“It is indirectly a deliberate and unnecessary insult to Director-General Amano who recently went to Tehran in order to reach a deal,” he said.

Mark Fitzpatrick, a former senior U.S. State Department official and now a director at the International Institute for Strategic Studies think-tank in London, said:

“This situation is reminiscent of the Peanuts cartoon of Charlie Brown repeatedly believing Lucy this time will hold the football for him to kick, with her always snatching it away at the last minute, leaving him to fall flat.”



Iran’s IAEA ambassador, Ali Asghar Soltanieh, said after Friday’s talks that work on a so-called “structured approach” document, setting the overall terms for the IAEA investigation, would continue and there would be more meetings.

“This is a very complicated issue,” Soltanieh said. “We have decided to continue our work and we are going to decide on the venue and date soon … and we hope that we will be able to conclude this structured approach.”

Asked about Parchin, Soltanieh said: “That is in fact one of the problems. The more you politicise an issue which was purely technical it creates an obstacle and damages the environment.”

Both Iran – which insists it will work with the U.N. agency to prove allegations of a nuclear weapons agenda are “forged and fabricated” – and the IAEA said earlier that significant headway had been made on the procedural document.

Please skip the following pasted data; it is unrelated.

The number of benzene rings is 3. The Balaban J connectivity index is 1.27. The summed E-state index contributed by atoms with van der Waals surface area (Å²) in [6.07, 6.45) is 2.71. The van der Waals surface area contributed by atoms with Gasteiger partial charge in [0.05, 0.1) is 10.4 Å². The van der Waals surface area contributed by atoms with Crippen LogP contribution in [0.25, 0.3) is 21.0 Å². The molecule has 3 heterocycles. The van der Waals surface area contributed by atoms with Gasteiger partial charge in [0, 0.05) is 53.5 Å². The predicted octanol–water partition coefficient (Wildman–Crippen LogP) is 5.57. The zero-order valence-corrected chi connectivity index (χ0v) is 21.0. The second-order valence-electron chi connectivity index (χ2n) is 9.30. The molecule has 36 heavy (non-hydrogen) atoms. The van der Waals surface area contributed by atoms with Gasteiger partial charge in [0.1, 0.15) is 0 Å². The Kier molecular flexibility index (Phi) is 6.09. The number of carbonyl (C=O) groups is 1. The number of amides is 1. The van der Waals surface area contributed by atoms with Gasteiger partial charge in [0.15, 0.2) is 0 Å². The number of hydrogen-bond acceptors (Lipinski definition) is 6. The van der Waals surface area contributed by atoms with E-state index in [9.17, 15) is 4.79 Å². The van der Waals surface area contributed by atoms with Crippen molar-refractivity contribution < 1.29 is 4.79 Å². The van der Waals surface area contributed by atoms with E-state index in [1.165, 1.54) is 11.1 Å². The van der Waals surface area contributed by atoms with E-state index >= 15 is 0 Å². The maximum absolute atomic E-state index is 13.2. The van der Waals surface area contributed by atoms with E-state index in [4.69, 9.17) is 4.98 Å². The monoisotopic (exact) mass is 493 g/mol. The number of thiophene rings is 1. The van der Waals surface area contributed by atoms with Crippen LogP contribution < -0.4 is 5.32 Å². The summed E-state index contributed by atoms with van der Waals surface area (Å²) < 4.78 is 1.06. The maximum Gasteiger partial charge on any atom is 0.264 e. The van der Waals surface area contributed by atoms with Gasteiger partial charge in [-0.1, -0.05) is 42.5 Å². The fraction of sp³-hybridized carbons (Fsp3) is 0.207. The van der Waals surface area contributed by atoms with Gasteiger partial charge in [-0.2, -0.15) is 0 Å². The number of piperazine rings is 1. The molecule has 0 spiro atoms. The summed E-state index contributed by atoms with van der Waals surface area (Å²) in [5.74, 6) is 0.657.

But differences persisted over how the IAEA should conduct its inquiry. The United States said this week it doubted whether Iran would give the IAEA the kind of access to sites, documents and officials it needs to get to the bottom of its suspicions.

“Opening discussions with Iran is easy; closing a deal is incredibly difficult,” said Karim Sadjadpour of the Carnegie Endowment think-tank. “The graveyard of international diplomacy is littered with failed Iran deals.”

The talks pursued by world powers are aimed at defusing tension over Iran’s nuclear works that has led to increasingly tough Western sanctions on Iran, including an EU oil embargo from July 1, and stoked fears of another Middle East war.

Full transparency and cooperation with the IAEA is one of the elements the world powers – the United States, Russia, France, Britain, China and Germany – are seeking from Iran.

But they also want Iran to stop its higher-grade uranium enrichment, which Tehran says it needs for a research reactor but which also takes it closer to potential bomb material.

For its part, Iran wants sanctions relief and international recognition of what it says is its right to refine uranium.

“The lack of progress at the talks today casts a shadow on the upcoming Moscow talks,” U.S. proliferation expert David Albright said. “Iran appears once again to be choosing stonewalling over transparency and confrontation over negotiations.”

But Cliff Kupchan, a Middle East analyst at consultancy Eurasia Group, said he did not expect the outcome in Vienna to have major implications for the Moscow meeting.

“The Iranians always bob and weave before meeting with the (six world powers), trying to get leverage,” he said.